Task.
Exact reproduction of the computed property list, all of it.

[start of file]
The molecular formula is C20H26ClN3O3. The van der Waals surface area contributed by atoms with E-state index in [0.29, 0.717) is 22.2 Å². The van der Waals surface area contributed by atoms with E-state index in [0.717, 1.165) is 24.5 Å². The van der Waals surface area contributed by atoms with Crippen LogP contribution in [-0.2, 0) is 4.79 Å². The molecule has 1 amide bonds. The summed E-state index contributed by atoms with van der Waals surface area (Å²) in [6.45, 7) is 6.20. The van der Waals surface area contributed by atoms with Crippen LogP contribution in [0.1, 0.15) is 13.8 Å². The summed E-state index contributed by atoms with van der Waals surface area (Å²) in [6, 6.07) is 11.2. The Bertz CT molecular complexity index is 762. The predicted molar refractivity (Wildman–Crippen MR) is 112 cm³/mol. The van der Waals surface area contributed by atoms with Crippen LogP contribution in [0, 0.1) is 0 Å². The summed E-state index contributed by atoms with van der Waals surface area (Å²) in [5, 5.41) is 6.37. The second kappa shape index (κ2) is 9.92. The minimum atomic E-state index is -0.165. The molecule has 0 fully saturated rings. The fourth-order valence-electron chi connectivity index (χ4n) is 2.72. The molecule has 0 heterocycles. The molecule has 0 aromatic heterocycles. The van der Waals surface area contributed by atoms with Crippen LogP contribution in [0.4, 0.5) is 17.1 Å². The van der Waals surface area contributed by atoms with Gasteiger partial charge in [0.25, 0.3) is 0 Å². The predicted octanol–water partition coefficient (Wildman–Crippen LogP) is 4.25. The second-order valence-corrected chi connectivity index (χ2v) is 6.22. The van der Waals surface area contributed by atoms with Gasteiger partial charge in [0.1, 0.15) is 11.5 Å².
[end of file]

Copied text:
The molecular formula is C20H26ClN3O3. The van der Waals surface area contributed by atoms with E-state index in [0.29, 0.717) is 22.2 Å². The van der Waals surface area contributed by atoms with E-state index in [0.717, 1.165) is 24.5 Å². The van der Waals surface area contributed by atoms with Crippen LogP contribution in [-0.2, 0) is 4.79 Å². The molecule has 1 amide bonds. The summed E-state index contributed by atoms with van der Waals surface area (Å²) in [6.45, 7) is 6.20. The van der Waals surface area contributed by atoms with Crippen LogP contribution in [0.1, 0.15) is 13.8 Å². The summed E-state index contributed by atoms with van der Waals surface area (Å²) in [6, 6.07) is 11.2. The Bertz CT molecular complexity index is 762. The predicted molar refractivity (Wildman–Crippen MR) is 112 cm³/mol. The van der Waals surface area contributed by atoms with Crippen LogP contribution in [0, 0.1) is 0 Å². The summed E-state index contributed by atoms with van der Waals surface area (Å²) in [5, 5.41) is 6.37. The second kappa shape index (κ2) is 9.92. The minimum atomic E-state index is -0.165. The molecule has 0 fully saturated rings. The fourth-order valence-electron chi connectivity index (χ4n) is 2.72. The molecule has 0 heterocycles. The molecule has 0 aromatic heterocycles. The van der Waals surface area contributed by atoms with Crippen LogP contribution in [0.4, 0.5) is 17.1 Å². The van der Waals surface area contributed by atoms with Gasteiger partial charge in [0.25, 0.3) is 0 Å². The predicted octanol–water partition coefficient (Wildman–Crippen LogP) is 4.25. The second-order valence-corrected chi connectivity index (χ2v) is 6.22. The van der Waals surface area contributed by atoms with Gasteiger partial charge in [0.1, 0.15) is 11.5 Å².